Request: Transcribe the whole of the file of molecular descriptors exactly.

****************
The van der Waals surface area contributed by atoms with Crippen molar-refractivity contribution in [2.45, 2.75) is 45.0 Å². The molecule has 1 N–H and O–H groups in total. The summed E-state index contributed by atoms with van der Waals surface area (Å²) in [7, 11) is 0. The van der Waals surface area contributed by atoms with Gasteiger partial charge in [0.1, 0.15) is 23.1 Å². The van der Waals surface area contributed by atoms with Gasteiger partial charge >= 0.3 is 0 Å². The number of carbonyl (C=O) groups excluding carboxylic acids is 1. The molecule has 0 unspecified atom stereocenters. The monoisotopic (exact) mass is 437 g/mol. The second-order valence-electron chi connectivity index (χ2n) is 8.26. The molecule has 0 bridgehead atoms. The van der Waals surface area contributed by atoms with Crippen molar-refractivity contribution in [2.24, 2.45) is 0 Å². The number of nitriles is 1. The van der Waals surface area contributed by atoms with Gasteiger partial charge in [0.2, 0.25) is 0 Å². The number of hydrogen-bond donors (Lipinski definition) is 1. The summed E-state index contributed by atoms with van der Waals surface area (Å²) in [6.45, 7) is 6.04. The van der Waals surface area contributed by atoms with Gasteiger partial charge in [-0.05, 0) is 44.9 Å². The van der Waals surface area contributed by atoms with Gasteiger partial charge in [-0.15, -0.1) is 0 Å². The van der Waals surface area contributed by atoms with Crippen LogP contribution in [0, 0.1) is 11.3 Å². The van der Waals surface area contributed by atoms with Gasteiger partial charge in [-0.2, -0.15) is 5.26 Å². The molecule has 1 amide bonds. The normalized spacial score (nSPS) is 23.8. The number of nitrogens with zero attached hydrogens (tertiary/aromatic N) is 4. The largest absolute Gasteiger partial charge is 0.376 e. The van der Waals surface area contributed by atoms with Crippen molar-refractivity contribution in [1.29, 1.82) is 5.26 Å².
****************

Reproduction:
The van der Waals surface area contributed by atoms with Crippen molar-refractivity contribution in [2.45, 2.75) is 45.0 Å². The molecule has 1 N–H and O–H groups in total. The summed E-state index contributed by atoms with van der Waals surface area (Å²) in [7, 11) is 0. The van der Waals surface area contributed by atoms with Gasteiger partial charge in [0.1, 0.15) is 23.1 Å². The van der Waals surface area contributed by atoms with Gasteiger partial charge >= 0.3 is 0 Å². The number of carbonyl (C=O) groups excluding carboxylic acids is 1. The molecule has 0 unspecified atom stereocenters. The monoisotopic (exact) mass is 437 g/mol. The second-order valence-electron chi connectivity index (χ2n) is 8.26. The molecule has 0 bridgehead atoms. The van der Waals surface area contributed by atoms with Crippen molar-refractivity contribution in [2.24, 2.45) is 0 Å². The number of nitriles is 1. The van der Waals surface area contributed by atoms with Gasteiger partial charge in [0.2, 0.25) is 0 Å². The number of hydrogen-bond donors (Lipinski definition) is 1. The summed E-state index contributed by atoms with van der Waals surface area (Å²) in [6.45, 7) is 6.04. The van der Waals surface area contributed by atoms with Gasteiger partial charge in [-0.05, 0) is 44.9 Å². The van der Waals surface area contributed by atoms with Gasteiger partial charge in [-0.15, -0.1) is 0 Å². The van der Waals surface area contributed by atoms with Crippen LogP contribution in [0, 0.1) is 11.3 Å². The van der Waals surface area contributed by atoms with Gasteiger partial charge in [-0.2, -0.15) is 5.26 Å². The molecule has 1 amide bonds. The normalized spacial score (nSPS) is 23.8. The number of nitrogens with zero attached hydrogens (tertiary/aromatic N) is 4. The largest absolute Gasteiger partial charge is 0.376 e. The van der Waals surface area contributed by atoms with Crippen molar-refractivity contribution in [1.29, 1.82) is 5.26 Å².